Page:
of Margaret Thatcher, in Soviet defence ministry newspaper Red Star, which accused her of trying to revive the cold war
    in Sunday Times 25 January 1976
  100. Is your journey really necessary?
    slogan coined to discourage Civil Servants from going home for Christmas, 1939
  101. It became necessary to destroy the town to save it.
    statement by unidentified US Army Major, referring to Ben Tre in Vietnam
    in Associated Press Report, New York Times 8 February 1968
  102. It'll play in Peoria.
    catchphrase of the Nixon administration (early 1970s) meaning ‘it will be acceptable to middle America’, but originating in a standard music hall joke of the 1930s
  103. It's life, Jim, but not as we know it.
    late 20th century saying associated with the television series Star Trek (1966–), created by Gene Roddenberry; the saying does not occur in the series but derives from the 1987 song ‘Star Trekkin' ’ sung by The Firm
  104. It's The Sun wot won it.
    following the 1992 general election
    headline in Sun 11 April 1992
  105. It's the economy, stupid.
    slogan on a sign put up at the 1992 Clinton presidential campaign headquarters by campaign manager James Carville
  106. It takes 40 dumb animals to make a fur coat, but only one to wear it.
    slogan of an anti-fur campaign poster, 1980s, sometimes attributed to David Bailey (1938–)
  107. It was resolved, That England was too pure an Air for Slaves to breathe in.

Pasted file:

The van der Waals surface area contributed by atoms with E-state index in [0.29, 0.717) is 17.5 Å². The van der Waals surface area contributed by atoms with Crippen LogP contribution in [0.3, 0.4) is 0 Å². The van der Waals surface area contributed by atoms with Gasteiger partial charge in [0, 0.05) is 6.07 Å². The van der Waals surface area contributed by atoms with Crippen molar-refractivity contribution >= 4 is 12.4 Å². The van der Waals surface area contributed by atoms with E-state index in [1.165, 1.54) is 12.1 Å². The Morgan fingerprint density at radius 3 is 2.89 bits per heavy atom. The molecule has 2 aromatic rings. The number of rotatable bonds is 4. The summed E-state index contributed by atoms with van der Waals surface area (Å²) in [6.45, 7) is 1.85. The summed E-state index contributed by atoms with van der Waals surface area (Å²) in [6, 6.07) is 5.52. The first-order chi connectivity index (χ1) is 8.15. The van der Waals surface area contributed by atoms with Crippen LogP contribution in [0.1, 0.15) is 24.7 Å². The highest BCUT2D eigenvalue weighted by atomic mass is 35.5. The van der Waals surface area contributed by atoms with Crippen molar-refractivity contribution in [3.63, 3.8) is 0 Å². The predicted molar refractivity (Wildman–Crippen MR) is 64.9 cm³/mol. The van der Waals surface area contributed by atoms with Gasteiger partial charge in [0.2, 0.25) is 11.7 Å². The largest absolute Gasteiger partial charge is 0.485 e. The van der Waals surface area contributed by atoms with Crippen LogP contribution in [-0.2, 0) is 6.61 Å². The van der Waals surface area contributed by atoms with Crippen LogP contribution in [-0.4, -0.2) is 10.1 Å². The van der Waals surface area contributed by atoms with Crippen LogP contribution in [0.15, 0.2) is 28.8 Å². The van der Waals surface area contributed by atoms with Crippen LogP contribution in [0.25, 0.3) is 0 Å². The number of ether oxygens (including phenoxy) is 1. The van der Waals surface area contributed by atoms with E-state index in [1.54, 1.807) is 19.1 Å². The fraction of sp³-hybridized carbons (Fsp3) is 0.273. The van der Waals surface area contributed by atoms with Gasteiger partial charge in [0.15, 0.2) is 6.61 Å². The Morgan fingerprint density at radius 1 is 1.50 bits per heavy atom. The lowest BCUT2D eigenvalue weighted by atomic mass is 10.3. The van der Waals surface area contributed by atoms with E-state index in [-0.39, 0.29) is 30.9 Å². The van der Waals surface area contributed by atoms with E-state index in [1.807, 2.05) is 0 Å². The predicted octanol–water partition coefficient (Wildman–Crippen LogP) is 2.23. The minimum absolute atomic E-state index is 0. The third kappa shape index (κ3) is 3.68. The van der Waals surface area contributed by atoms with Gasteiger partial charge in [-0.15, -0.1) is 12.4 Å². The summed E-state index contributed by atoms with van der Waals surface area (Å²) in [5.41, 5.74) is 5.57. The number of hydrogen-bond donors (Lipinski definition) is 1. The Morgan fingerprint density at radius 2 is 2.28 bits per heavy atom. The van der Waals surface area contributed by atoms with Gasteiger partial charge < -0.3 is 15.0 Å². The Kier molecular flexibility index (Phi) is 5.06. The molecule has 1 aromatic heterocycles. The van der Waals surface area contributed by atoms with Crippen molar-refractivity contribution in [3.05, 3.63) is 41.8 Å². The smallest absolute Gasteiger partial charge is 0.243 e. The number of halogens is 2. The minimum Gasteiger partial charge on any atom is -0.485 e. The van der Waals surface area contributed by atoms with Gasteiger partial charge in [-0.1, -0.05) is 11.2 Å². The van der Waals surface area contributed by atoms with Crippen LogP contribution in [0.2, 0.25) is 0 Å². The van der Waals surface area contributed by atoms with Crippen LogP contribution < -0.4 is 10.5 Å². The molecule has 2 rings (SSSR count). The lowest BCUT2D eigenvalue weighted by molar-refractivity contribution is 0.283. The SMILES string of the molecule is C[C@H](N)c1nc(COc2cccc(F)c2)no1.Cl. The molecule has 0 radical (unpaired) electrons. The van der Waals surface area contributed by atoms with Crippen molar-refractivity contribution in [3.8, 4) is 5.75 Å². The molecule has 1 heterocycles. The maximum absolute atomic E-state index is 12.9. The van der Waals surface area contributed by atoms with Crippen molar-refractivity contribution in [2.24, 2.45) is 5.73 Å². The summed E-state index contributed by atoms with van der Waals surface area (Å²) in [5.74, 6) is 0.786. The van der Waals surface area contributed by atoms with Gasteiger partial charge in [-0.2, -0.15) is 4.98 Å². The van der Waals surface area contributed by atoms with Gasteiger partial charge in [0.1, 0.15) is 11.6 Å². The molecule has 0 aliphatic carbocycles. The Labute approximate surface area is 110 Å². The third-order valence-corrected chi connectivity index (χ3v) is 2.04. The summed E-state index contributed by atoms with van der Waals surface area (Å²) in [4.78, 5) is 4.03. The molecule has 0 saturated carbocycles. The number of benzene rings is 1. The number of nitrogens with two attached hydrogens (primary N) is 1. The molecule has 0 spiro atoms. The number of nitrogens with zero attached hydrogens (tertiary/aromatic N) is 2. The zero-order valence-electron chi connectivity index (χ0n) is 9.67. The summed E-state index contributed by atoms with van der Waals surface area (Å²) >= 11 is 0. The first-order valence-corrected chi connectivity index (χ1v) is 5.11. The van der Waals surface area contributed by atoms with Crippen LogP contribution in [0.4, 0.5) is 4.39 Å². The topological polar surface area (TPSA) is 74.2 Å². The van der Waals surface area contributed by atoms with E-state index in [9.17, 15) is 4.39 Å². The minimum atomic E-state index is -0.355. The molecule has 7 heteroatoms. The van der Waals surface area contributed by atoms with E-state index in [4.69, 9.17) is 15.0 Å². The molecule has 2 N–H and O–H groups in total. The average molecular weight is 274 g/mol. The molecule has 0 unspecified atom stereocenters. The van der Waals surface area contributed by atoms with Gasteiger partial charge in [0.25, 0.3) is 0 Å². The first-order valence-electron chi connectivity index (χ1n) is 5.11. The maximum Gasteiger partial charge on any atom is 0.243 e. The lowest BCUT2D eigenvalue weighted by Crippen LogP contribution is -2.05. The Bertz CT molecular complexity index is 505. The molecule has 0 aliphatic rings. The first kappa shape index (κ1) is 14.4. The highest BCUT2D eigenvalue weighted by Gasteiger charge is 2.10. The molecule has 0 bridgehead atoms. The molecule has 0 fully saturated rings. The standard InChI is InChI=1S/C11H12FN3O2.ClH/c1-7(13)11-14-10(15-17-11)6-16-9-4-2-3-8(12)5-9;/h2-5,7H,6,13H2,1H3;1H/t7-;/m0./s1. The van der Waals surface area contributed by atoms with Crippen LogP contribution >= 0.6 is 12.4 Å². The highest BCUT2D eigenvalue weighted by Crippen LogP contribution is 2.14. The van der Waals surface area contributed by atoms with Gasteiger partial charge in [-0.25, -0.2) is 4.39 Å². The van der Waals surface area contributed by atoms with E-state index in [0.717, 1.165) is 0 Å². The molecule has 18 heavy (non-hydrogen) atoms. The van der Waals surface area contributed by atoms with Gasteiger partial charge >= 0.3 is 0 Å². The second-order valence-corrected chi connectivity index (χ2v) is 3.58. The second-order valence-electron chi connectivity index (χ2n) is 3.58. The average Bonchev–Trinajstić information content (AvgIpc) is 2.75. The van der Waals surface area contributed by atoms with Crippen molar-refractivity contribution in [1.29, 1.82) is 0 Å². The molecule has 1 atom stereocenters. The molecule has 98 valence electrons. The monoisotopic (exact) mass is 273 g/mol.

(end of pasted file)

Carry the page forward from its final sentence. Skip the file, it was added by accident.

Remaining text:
‘In the 11th of Elizabeth’ (17 November 1568–16 November 1569), in John Rushworth Historical Collections (1680–1722) vol. 2; see Cowper
  108. I will return. And I will be millions.
    inscription on the tomb of Eva Perón (1919–52), Buenos Aires
  109. Jacques Brel is alive and well and living in Paris.
    title of musical entertainment (1968–72) which triggered numerous imitations
  110. Just say no.
    slogan of the Nancy Reagan Drug Abuse Fund, founded 1985
  111. Keep Britain tidy.
    issued by the Central Office of Information, 1950s
  112. Keep calm and carry on.
    poster designed by the Ministry of Information in 1939 but not used in World War II; re-discovered and popularized in the early 21st century
  113. The King over the Water.
    Jacobite toast (18th-century)
  114. Gnothi seauton.
    Know thyself.
    inscribed on the temple of Apollo at Delphi
    Plato, in Protagoras 343 b, ascribes the saying to the Seven Wise Men; see Goethe
  115. Labour isn't working.
    on poster showing a long queue outside an unemployment office
    Conservative Party slogan 1978–9
  116. Labour's double whammy.
    Conservative Party election slogan 1992
  117. Lang may yer lum reek!
    long may your chimney smoke
    Scottish proverb
  118. Let me win. But if I cannot win, let me be brave in the attempt.
    motto of the Special Olympics (associated with Eunice Kennedy Shriver)
  119. Let no one enter who does not know geometry [mathematics].
    inscription on Plato's door, probably at the Academy at Athens
    Elias Philosophus In Aristotelis Categorias Commentaria; in A. Busse (ed.) Commentaria in Aristotelem Graeca (1900) vol. 18, pt. 1
  120. Let's get out of these wet clothes and into a dry Martini.
    line coined in the 1920s by Robert Benchley's press agent and adopted by Mae West in Every Day's a Holiday (1937 film)
  121. Revenons à ces moutons.
    Let us get back to these sheep [i.e. ‘Let us get back to the subject’].
    Maistre Pierre Pathelin l. 1191 (often quoted as ‘Retournons à nos moutons [Let us return to our sheep]’)